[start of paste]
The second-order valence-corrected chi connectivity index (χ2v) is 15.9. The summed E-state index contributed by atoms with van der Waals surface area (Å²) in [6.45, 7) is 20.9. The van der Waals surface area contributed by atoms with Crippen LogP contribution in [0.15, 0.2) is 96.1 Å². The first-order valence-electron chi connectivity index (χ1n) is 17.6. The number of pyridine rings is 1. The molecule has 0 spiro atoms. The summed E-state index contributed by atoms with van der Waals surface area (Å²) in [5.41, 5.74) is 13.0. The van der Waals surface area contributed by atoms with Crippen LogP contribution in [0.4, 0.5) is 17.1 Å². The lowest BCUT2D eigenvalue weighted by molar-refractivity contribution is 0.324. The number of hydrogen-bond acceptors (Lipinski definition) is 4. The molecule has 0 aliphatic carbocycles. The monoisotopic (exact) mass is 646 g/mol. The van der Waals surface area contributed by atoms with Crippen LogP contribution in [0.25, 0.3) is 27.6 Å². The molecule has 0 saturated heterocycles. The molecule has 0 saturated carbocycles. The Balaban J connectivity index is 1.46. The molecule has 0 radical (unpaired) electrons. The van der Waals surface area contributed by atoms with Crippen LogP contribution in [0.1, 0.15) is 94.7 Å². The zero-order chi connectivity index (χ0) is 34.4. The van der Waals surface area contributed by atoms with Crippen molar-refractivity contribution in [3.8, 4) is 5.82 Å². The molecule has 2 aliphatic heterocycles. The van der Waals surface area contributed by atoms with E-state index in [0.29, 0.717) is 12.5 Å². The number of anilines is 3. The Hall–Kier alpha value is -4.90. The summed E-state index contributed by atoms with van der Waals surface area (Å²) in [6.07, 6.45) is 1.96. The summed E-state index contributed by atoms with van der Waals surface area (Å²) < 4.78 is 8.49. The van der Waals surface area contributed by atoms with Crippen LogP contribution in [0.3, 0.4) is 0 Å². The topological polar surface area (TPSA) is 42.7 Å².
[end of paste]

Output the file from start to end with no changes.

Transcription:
The second-order valence-corrected chi connectivity index (χ2v) is 15.9. The summed E-state index contributed by atoms with van der Waals surface area (Å²) in [6.45, 7) is 20.9. The van der Waals surface area contributed by atoms with Crippen LogP contribution in [0.15, 0.2) is 96.1 Å². The first-order valence-electron chi connectivity index (χ1n) is 17.6. The number of pyridine rings is 1. The molecule has 0 spiro atoms. The summed E-state index contributed by atoms with van der Waals surface area (Å²) in [5.41, 5.74) is 13.0. The van der Waals surface area contributed by atoms with Crippen LogP contribution in [0.4, 0.5) is 17.1 Å². The lowest BCUT2D eigenvalue weighted by molar-refractivity contribution is 0.324. The number of hydrogen-bond acceptors (Lipinski definition) is 4. The molecule has 0 aliphatic carbocycles. The monoisotopic (exact) mass is 646 g/mol. The van der Waals surface area contributed by atoms with Crippen LogP contribution in [0.25, 0.3) is 27.6 Å². The molecule has 0 saturated heterocycles. The molecule has 0 saturated carbocycles. The Balaban J connectivity index is 1.46. The molecule has 0 radical (unpaired) electrons. The van der Waals surface area contributed by atoms with Crippen LogP contribution in [0.1, 0.15) is 94.7 Å². The zero-order chi connectivity index (χ0) is 34.4. The van der Waals surface area contributed by atoms with Crippen molar-refractivity contribution in [3.8, 4) is 5.82 Å². The molecule has 2 aliphatic heterocycles. The van der Waals surface area contributed by atoms with E-state index in [0.29, 0.717) is 12.5 Å². The number of anilines is 3. The Hall–Kier alpha value is -4.90. The summed E-state index contributed by atoms with van der Waals surface area (Å²) in [6.07, 6.45) is 1.96. The summed E-state index contributed by atoms with van der Waals surface area (Å²) < 4.78 is 8.49. The van der Waals surface area contributed by atoms with Crippen LogP contribution in [0.3, 0.4) is 0 Å². The topological polar surface area (TPSA) is 42.7 Å².